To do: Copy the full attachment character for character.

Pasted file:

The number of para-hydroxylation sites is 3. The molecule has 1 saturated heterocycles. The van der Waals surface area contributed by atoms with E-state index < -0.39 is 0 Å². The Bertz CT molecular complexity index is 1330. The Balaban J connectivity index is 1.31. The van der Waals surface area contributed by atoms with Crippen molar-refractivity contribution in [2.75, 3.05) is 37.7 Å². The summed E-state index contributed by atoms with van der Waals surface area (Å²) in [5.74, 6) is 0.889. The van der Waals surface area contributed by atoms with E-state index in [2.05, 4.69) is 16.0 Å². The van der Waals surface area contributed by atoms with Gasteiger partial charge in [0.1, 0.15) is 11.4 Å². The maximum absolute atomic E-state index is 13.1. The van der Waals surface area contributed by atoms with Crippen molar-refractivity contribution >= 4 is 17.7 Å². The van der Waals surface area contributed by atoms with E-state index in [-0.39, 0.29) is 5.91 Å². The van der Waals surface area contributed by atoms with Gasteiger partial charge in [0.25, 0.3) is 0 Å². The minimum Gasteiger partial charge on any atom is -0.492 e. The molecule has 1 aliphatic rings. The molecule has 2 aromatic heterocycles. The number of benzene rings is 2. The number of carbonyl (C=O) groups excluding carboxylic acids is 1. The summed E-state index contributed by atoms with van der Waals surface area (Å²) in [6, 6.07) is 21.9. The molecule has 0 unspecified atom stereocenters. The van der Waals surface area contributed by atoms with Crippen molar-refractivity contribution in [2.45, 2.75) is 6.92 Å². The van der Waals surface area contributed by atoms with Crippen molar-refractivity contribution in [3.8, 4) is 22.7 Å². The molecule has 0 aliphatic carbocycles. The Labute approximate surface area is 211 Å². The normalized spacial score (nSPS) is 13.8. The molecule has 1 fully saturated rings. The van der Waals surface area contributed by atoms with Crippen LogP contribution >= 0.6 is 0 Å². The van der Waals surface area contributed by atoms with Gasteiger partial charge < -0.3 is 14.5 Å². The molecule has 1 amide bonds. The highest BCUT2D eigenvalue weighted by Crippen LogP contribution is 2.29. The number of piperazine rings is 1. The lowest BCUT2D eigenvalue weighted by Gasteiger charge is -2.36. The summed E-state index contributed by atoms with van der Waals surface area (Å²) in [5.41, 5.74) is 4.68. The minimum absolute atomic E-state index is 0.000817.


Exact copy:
The number of para-hydroxylation sites is 3. The molecule has 1 saturated heterocycles. The van der Waals surface area contributed by atoms with E-state index < -0.39 is 0 Å². The Bertz CT molecular complexity index is 1330. The Balaban J connectivity index is 1.31. The van der Waals surface area contributed by atoms with Crippen molar-refractivity contribution in [2.75, 3.05) is 37.7 Å². The summed E-state index contributed by atoms with van der Waals surface area (Å²) in [5.74, 6) is 0.889. The van der Waals surface area contributed by atoms with E-state index in [2.05, 4.69) is 16.0 Å². The van der Waals surface area contributed by atoms with Gasteiger partial charge in [0.1, 0.15) is 11.4 Å². The maximum absolute atomic E-state index is 13.1. The van der Waals surface area contributed by atoms with Crippen molar-refractivity contribution >= 4 is 17.7 Å². The van der Waals surface area contributed by atoms with E-state index in [-0.39, 0.29) is 5.91 Å². The van der Waals surface area contributed by atoms with Gasteiger partial charge in [0.25, 0.3) is 0 Å². The minimum Gasteiger partial charge on any atom is -0.492 e. The molecule has 1 aliphatic rings. The molecule has 2 aromatic heterocycles. The number of benzene rings is 2. The number of carbonyl (C=O) groups excluding carboxylic acids is 1. The summed E-state index contributed by atoms with van der Waals surface area (Å²) in [6, 6.07) is 21.9. The molecule has 0 unspecified atom stereocenters. The van der Waals surface area contributed by atoms with Crippen molar-refractivity contribution in [2.45, 2.75) is 6.92 Å². The van der Waals surface area contributed by atoms with Crippen molar-refractivity contribution in [3.8, 4) is 22.7 Å². The molecule has 0 aliphatic carbocycles. The Labute approximate surface area is 211 Å². The normalized spacial score (nSPS) is 13.8. The molecule has 1 fully saturated rings. The van der Waals surface area contributed by atoms with Crippen LogP contribution >= 0.6 is 0 Å². The van der Waals surface area contributed by atoms with Gasteiger partial charge < -0.3 is 14.5 Å². The molecule has 1 amide bonds. The highest BCUT2D eigenvalue weighted by Crippen LogP contribution is 2.29. The number of piperazine rings is 1. The lowest BCUT2D eigenvalue weighted by Gasteiger charge is -2.36. The summed E-state index contributed by atoms with van der Waals surface area (Å²) in [5.41, 5.74) is 4.68. The minimum absolute atomic E-state index is 0.000817.